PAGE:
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Thread: Breastfeed unfriendly NICU

  1. #1
    Join Date
    Mar 2007
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    Default Breastfeed unfriendly NICU

    We have a 34.6 week premie. This is his 3rd day in the NICU and Mom will be discharged tomorrow. I am the father. I come from a family and country outside the USA where breastfeeding is not frowned upon as much. My mother had a breastfeeding clinic for 21 years in a developing country. She is our well of information.

    We came to the conclusion that it will be impossible to breastfeed our son around the clock at this high tech hospital where they forgot to add the live-in rooms for nursing premie moms. Mom has started to feed our son who is latching pretty well if he is not asleep. I’m helping mom with pumping and hand expressing. She is not producing enough milk yet for the time when Mom will be home sleeping. The milk flows much better when he is sucking. We would like to provide our son with breast milk around the clock. We need some American advice.

  2. #2
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    Jun 2006
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    Default Re: Breastfeed unfriendly NICU

    Unfortunally, the NICU's are not set up to provide parents with accomidations, they are just for the babies, the room in's were not forgotten, they are not put in due to it is a intensive care unit, even in adult intensive care units, someone's wife, husband or children are not allowed to stay in the room with them...... I would suggest a hospital grade pump to take home (you can rent one from the hospital or if you qualify for WIC, they will assist since the baby is in the NICU with locating your wife one).

    I found the NICU my daughter was in was very pro breastfeeding and helped as much as they could. They provided me with all the bottles I needed along with help from their Occupational Thearpist (since the LC there didn't do much to help us). I was not allowed to nurse my daughter till she was around 7 days old due to she had a suck, swallow, breath problem and kept on turning blue with feedings (on top of her regular apnea).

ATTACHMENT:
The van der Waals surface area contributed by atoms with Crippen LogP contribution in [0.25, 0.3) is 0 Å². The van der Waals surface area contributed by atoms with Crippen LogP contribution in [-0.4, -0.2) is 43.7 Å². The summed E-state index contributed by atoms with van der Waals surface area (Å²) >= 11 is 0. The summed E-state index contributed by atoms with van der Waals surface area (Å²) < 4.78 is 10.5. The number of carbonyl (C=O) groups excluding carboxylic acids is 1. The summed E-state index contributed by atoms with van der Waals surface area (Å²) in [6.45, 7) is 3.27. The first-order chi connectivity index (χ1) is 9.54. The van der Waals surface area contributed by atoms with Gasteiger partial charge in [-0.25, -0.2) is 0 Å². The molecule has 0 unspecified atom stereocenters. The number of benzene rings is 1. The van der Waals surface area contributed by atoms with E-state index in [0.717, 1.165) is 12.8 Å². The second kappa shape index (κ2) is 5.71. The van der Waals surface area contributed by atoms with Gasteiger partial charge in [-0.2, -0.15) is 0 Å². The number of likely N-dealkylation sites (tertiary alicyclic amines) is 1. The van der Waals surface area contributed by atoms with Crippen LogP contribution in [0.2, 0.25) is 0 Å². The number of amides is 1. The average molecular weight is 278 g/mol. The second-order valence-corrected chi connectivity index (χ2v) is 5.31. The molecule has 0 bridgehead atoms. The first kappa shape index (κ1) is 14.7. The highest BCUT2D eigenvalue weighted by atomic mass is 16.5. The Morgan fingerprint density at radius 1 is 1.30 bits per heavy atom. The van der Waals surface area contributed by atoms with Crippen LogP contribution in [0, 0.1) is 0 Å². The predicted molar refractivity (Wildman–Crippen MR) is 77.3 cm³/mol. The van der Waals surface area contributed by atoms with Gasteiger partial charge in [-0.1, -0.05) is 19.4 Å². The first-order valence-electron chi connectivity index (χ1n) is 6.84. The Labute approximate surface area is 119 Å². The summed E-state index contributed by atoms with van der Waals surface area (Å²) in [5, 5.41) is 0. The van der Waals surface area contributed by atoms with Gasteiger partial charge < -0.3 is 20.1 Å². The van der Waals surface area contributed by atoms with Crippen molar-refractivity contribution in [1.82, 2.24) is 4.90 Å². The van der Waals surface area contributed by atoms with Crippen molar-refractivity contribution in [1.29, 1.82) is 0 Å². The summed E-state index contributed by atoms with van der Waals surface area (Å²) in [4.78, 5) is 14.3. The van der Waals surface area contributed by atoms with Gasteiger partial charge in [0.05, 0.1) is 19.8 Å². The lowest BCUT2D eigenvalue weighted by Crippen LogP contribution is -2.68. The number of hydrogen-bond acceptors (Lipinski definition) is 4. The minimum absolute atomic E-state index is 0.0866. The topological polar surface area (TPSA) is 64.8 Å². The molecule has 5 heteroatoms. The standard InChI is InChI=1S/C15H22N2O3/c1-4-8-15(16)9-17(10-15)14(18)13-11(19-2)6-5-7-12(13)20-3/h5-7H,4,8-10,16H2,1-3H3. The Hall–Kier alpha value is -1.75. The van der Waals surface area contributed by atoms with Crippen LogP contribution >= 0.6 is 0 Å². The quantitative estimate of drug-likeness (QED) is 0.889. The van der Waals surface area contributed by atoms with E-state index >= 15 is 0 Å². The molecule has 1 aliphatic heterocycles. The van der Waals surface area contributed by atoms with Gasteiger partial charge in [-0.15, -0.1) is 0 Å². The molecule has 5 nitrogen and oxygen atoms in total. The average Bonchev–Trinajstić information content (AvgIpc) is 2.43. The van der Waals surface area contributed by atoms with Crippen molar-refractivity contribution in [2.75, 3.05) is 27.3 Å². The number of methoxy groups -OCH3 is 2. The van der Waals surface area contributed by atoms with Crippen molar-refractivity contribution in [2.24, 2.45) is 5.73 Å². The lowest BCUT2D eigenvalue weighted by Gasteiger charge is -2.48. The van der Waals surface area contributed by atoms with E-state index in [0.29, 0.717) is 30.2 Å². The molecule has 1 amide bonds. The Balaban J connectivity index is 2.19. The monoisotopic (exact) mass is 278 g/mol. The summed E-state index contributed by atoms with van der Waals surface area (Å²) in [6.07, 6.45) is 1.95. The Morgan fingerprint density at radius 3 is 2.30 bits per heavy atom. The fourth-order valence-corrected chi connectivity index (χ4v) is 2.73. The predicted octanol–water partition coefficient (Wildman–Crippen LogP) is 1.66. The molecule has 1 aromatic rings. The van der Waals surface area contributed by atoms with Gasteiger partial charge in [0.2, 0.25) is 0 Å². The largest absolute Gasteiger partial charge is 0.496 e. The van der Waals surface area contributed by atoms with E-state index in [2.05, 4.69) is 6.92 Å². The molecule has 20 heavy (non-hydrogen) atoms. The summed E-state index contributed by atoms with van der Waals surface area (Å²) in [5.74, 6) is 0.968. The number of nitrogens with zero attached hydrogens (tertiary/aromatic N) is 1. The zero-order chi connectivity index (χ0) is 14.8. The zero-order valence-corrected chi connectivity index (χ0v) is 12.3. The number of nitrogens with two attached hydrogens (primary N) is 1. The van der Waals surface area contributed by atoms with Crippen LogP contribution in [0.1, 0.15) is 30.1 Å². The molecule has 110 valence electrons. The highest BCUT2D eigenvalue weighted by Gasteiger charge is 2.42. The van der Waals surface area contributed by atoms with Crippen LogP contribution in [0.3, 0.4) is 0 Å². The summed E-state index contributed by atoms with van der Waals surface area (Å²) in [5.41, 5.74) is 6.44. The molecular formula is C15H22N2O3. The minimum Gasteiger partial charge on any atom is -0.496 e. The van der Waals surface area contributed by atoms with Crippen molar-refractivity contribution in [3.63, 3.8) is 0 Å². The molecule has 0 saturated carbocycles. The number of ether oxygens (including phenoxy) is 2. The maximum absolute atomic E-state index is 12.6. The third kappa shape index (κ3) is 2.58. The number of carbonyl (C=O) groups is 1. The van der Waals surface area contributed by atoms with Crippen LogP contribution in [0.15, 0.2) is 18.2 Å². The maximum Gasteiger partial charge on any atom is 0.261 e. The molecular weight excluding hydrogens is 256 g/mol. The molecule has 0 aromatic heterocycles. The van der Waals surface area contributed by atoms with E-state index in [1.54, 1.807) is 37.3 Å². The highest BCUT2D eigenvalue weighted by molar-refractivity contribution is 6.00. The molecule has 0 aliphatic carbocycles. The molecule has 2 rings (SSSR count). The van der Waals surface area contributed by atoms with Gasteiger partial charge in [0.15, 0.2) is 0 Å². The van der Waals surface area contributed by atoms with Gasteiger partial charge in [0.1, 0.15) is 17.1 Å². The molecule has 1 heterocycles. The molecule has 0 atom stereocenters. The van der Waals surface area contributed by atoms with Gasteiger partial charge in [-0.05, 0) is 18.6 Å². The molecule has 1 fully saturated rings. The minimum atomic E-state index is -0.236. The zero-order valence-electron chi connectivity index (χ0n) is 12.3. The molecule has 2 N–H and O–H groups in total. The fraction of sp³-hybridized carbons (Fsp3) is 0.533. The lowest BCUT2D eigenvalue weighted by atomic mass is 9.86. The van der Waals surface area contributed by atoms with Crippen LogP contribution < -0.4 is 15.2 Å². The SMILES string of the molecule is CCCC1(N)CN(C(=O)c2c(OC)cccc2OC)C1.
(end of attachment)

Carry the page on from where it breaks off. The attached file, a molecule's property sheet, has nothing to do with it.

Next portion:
All I can suggest is pump pump pump (or hand express if she's able to do that, I could never get the technique down) to get the milk in & keep up the supply and demand (I did every 2 hours throughout the day and night). Let her know she is not a failure for not producing what the NICU doctors says is enough, they overfeed them to put the weight on, you have no control over that. Once baby is home and exclusivly nursing, it gets so much easier.

    Good Luck and keep us updated.

  3. #3
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    Default Re: Breastfeed unfriendly NICU

    don't be afraid to call your local lll Leader she can help too!
    just keep pushing to breastfeed as much as the hospital will allow.
    Its ok too to ask them not to feed the baby with bottles and use some other feeding way.

  4. #4

    Default Re: Breastfeed unfriendly NICU

    Just a vote of support for you and your wife!! She is so lucky to have your support, that is worth it's weight in gold, or in breastmilk!!

    best of luck!
    Mother to Emily June, b. Sept 18, 2005 and Lucy Quinn, b. 1/20/2012

    “Buy the ticket, take the ride."
    Hunter S. Thompson

    Excitement on the Side: Who doesn't love a confident woman with long boobs...

  5. #5
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    Default Re: Breastfeed unfriendly NICU

    http://www.llli.org/NB/NBSepOct06p213.html
    heres a story from new begingings.

  6. #6
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    Default Re: Breastfeed unfriendly NICU

    Quote Originally Posted by babygirlsmom1005 View Post
    Unfortunally, the NICU's are not set up to provide parents with accomidations, they are just for the babies, the room in's were not forgotten, they are not put in due to it is a intensive care unit, even in adult intensive care units, someone's wife, husband or children are not allowed to stay in the room with them......
    The hospital where my sil gave birth had rooms that the mother could stay in right next to the NICU, and a pumping room right next to those. And they had the option of staying in the NICU all day and all night. They had recliners next to every unit, and when they were there, there were about 25 babies in the NICU. Its one of only 2 NICUs in the state. It was very pro-breastfeeding. They were very lucky to have delivered in such a bfing friendly hospital, becuase they lived 120 miles and going home was not an option. She stayed in those rooms for free (well, not for free, because it was so much for my nephew, but they weren't charged extra). I just wanted to point out that there are hospitals out there (even in rinky dink Montana) that really do want to encourage breastfeeding.